With over 26 years of experience on oil and gas and hydrocarbon projects, Bhaskar enjoys the challenges he faces in his current role with Amec Foster Wheeler. He thrives on the demands of complex projects and the technical challenges he encounters in ensuring his projects meet environmental compliance and safety requirements, while guiding his engineering group.

“For the past seven years I have been Lead Piping Engineer and worked on different oil sands projects engineered by Amec Foster Wheeler,” Bhaskar begins. “Throughout that time my role has been to manage a large team of piping designers and engineers.”

A typical oil sands project has many facilities like Ore preparation plant, an extraction plant, a froth Recovery unit, an utilities plant and a tank farm. All this is joined by extensive network of piping and pipelines. Oil sands projects also have an extensive network of slurry pipelines for feeding to the product to the extraction plant and to take the tailings back toTailings pond.

Wide Variety of Valves
Thus any oil sands project utilize a wide variety of valve technologies on valve types for different services. “The severe service Ball valves and Knife Gate valves in slurry service are definitely a challenge. One of the challenges in specifying some of these valves are the requirements for corrosion and erosion resistance which led us to select specific combinations of body materials, seal and packing materials, and lining types. There are some other valves, like the large 56 inch diameter butterfly valves in process water service, large 42 inch Knife Gate valves in slurry service, etc., where the challenge is in achieving a certain leakage criteria for the valve across different service fluids, valve positions, etc.”

Bhaskar explains that in any project, bridging the gap between the expectations written in the datasheet versus what a supplier can deliver, versus the actual valve performance over its life, is often a major challenge. “There are at least three parties involved during a project,” he says. ”Firstly, there is the EPC engineering company rep like me who actually specifies the valve, there is an owner/user, and then there is a supplier who actually makes the valve. Close communication between all three parties will help deliver the correct product within the expected cost and schedule.

Implementing lessons learned
Bhaskar brought over twenty years of experience in oil and gas and hydrocarbon projects to the many oil sands projects, making him ideally suited for the task. “Having worked in this sector for over 26 years, I personally find it very satisfying to be involved in challenging, complex projects. These types of projects present a multitude of technical challenges which need to be overcome. Obviously, there is a lot of information included in the standards and each team member contributes their own experience, however there are always new issues and unanswered questions that arise. It can be a great opportunity to apply new knowledge gained at conferences or through discussions with peers.”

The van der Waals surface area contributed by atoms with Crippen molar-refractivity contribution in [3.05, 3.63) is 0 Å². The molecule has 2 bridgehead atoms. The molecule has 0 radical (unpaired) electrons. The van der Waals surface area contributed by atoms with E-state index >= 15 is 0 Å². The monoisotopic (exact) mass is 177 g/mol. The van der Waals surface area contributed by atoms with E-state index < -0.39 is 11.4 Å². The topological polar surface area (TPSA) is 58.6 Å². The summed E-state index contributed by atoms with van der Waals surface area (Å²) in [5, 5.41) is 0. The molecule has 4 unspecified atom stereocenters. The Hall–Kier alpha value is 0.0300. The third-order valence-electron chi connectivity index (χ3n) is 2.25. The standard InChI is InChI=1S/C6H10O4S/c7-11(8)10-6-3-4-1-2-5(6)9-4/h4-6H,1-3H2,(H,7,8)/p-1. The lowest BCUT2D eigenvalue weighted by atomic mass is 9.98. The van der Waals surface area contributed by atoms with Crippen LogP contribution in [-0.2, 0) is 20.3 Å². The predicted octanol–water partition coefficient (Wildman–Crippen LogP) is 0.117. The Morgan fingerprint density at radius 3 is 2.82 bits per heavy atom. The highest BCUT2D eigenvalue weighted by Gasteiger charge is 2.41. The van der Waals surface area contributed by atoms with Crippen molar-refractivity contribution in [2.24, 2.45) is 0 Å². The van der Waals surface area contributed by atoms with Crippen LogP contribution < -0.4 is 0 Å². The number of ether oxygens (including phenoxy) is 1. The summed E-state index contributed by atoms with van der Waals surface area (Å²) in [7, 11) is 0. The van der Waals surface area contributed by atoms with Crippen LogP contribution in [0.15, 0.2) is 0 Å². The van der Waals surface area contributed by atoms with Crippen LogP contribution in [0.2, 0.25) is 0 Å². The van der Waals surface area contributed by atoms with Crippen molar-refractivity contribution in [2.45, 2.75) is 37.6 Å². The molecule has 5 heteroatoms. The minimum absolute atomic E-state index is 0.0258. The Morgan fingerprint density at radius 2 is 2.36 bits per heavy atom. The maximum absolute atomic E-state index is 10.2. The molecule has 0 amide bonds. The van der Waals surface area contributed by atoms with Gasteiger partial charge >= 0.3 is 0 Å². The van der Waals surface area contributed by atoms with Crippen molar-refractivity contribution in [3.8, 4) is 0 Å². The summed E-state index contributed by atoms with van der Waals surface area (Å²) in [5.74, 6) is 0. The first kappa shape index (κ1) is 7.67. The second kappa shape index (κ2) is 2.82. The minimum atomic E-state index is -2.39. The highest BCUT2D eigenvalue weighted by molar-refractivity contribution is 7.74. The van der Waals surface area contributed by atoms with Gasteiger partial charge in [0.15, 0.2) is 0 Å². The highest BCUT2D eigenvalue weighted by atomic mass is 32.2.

“Everybody is doing their job well but inevitably there will be times when we think ‘maybe next time we will try it this way’. It is important to keep striving for excellence and to continually improve communication. We at Amec Foster Wheeler do this by our ‘More4Less’ approach, beginning with the end in mind. To achieve this, we talk to our suppliers, and they in turn feel they can come to us to explain what they can do, and what they cannot. Our specifications are exacting, our datasheets are as detailed as they can be, our factory acceptance tests are vigorous, so together, we keep striving for continuous improvement.”


Ensuring Knowledge Transfer
Bhaskar anticipates a bright future for EPCs. “The market is certainly going to improve. It is just a matter of time before oil prices increase and new projects will start again. The important thing is to focus on learning and implementing this knowledge in the next round of big projects. The industry should not miss out on the knowledge transfer and learning from one project to another after an intermediate downturn because experienced engineers have moved out to other industries,” he concludes. “When you start work- ing on a project, the first thing you look at what is available in the form of theoretical books, codes or specifications. If that knowledge has not been updated with the latest trends from the past few years then you miss out on those improvements. It is the responsibility of the valve manufacturers, the people like me who specify the valves, and the users who make the specifications to implement those improvements and ensure that knowledge and experience is passed on.”

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